• Hiking: Alex and Emily were in excellent physical shape after training for (and successfully completing) the San Francisco Marathon earlier in the summer. In addition, Emily maintained a routine of hundreds of sit-ups every day, even at the 16,300' Stok Kangri base camp! All of that meant Jennifer set the pace. Jennifer's slow-but-steady approach turned out to be faster in the end than many other trekkers, who thrived on lengthy rest stops.

  • Eating: It's remarkable what meals can be assembled by an experienced trail chef. It would be a stretch to classify our food as gourmet, but there was considerable variety including and beyond Indian fare ("pizza night" was a particular favorite), and always plenty for everyone. Around the middle of the trek we came within a day's horse-ride from a road; a resupply freshened up the slightly sagging menu. At a more basic level, nobody got sick, which is hardly a given for India.

  • Leisure Time: We typically started hiking before 8:00 AM, so on some days we reached our camp by early afternoon. Somehow we had no difficulty filling the hours -- reading, endless games of Shanghai Rummy, a bit of summer homework for Emily, and just enjoying the scenery.

  • Weather: Ladakh is popular for summer trekking because of its fairly predictable dry weather, especially compared with the Nepal Himalaya. We did have some rain, but nothing substantial and never during hiking hours. Most distinctive was how quickly it changed from hot to cold, sunny to cloudy, calm to windy -- that's the high mountains for you! Overall the weather was not a significant factor, and we were especially lucky with an absolutely clear night for our peak climb.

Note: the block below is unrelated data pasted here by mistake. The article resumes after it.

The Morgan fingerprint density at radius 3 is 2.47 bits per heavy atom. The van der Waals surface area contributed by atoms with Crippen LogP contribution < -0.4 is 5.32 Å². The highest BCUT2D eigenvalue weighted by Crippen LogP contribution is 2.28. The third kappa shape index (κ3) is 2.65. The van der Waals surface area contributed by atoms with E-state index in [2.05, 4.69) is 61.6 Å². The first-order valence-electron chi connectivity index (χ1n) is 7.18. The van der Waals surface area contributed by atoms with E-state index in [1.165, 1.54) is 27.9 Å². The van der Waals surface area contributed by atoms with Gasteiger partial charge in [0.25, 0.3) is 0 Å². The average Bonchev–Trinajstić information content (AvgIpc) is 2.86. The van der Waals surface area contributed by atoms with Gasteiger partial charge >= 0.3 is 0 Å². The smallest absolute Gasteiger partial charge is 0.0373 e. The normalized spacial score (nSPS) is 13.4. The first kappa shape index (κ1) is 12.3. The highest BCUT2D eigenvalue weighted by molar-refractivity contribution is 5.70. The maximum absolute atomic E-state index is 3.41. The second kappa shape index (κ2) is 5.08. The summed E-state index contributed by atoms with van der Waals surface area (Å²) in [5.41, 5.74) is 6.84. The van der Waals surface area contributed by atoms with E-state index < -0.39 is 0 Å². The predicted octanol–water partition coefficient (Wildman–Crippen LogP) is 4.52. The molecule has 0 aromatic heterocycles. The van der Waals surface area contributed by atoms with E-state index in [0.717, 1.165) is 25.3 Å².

• Sleeping: We generally slept long, sound nights, except early in the trek when we were still adjusting to the altitude, and one memorable camp where a lovesick donkey tied up nearby hee-hawed literally all night long.
Naturally we very much missed having Tim along. Over the years we've perfected traveling as a family of four, so undertaking an adventure of this scope as a three-some took some getting used to. (There's no denying, however, that Emily greatly enjoyed having her own tent!) We rented a satellite phone so that we could be reached in case of emergency, and Tim agreed to send regular text messages to the phone with updates on his bike racing in Europe. It turns out Tim's definition of "regular" didn't quite match ours, but it was nice that we could remain connected, and even nicer that the phone wasn't needed for an emergency.

Trekking in Ladakh, and the Markha Valley in particular, is quite popular, so we met a variety of other trekkers. Many were traveling expedition-style like us with group sizes ranging from 2 to about 20, others were making use of the "home-stays" (photo 10, a typical proprietress) and semi-permanent encampments that have popped up in the most popular areas, and a small handful were self-sufficient backpackers. Some of the more memorable folks we met:
  • An older Hungarian couple living in Hong Kong -- intrepid travelers headed to scale a technical peak.